Indoors, you’ll need a work surface. A desk or waist-height table is perfect—look for furniture with a second, lower shelf to maximize space. For smaller (and cleaner) tools, hang a short, wide Pegboard above your work surface so you can easily reach trowels, scissors, garden gloves and plant identifying tags. Many hardware stores stock a wide variety of Pegboard accoutrements that make hanging just about anything a breeze: dowels to hold spools of twine or string; small, lidded containers to hold tacks or nails; rows of metal hooks for small tools. Above the Pegboard, hang a wall-mounted shelf; you can store seedling pots here or keep bins with gardening items out of the way. Easy-to-clean bins (think wood, rubber or plastic over anything with fabric) are perfect for storing soil-covered garden gloves and the like. You might also want to put a garbage/compost bin in your garden station to make soil and other waste easy to sweep away.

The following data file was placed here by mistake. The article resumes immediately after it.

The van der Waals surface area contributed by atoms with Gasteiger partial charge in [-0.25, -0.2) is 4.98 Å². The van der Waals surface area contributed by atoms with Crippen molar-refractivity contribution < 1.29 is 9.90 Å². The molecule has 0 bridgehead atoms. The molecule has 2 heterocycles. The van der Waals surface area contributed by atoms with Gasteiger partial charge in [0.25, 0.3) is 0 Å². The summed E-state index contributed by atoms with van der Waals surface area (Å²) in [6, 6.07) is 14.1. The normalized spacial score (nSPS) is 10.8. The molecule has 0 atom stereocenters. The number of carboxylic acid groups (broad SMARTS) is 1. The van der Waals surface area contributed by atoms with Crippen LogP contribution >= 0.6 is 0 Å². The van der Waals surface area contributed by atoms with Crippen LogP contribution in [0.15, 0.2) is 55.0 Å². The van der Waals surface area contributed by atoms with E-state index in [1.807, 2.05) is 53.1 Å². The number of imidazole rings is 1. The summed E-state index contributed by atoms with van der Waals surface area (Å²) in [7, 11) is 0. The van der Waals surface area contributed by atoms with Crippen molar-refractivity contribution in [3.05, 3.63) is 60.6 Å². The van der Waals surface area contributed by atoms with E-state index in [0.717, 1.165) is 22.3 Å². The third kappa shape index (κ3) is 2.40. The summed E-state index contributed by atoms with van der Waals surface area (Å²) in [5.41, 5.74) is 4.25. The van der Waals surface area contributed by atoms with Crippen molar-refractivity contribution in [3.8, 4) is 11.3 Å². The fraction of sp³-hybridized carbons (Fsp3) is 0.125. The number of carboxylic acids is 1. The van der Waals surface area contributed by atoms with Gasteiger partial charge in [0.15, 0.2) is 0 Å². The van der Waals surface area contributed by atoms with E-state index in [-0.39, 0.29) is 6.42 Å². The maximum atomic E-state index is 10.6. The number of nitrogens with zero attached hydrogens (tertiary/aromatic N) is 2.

A Spot for Seedlings. If you’re hoping to start seeds indoors, your No. 1 priority is finding a spot where you can keep your seedlings in optimal light. Because winter light is weak, this almost always entails mounting fluorescent lighting above seedlings. A popular way to make a light shelf on the cheap is to use a heavy-duty wire shelving unit (the big-box-store price is $65 for a four-shelf unit, to give you a baseline), and hang shop lights from the undersides of the shelves with wire. You might also consider building an indoor grow light plant stand out of a bookcase (see Build an Indoor Grow Light Plant Stand). If you have enough room to include a seedling stand in your garden nook, great. Otherwise, consider whether a seedling station might look nice out in the open in the kitchen or living room. Surfaces that can be stowed such as a wall-mounted drop-leaf table or secretary enable you to make your work station disappear when not in use.
Basements and garages are obvious spots to put a gardening station, but if you don’t have those options, find an unused corner to transform into your very own gardening space. Use these five ideas as inspiration in your quest to carve out a niche for yourself and your plants.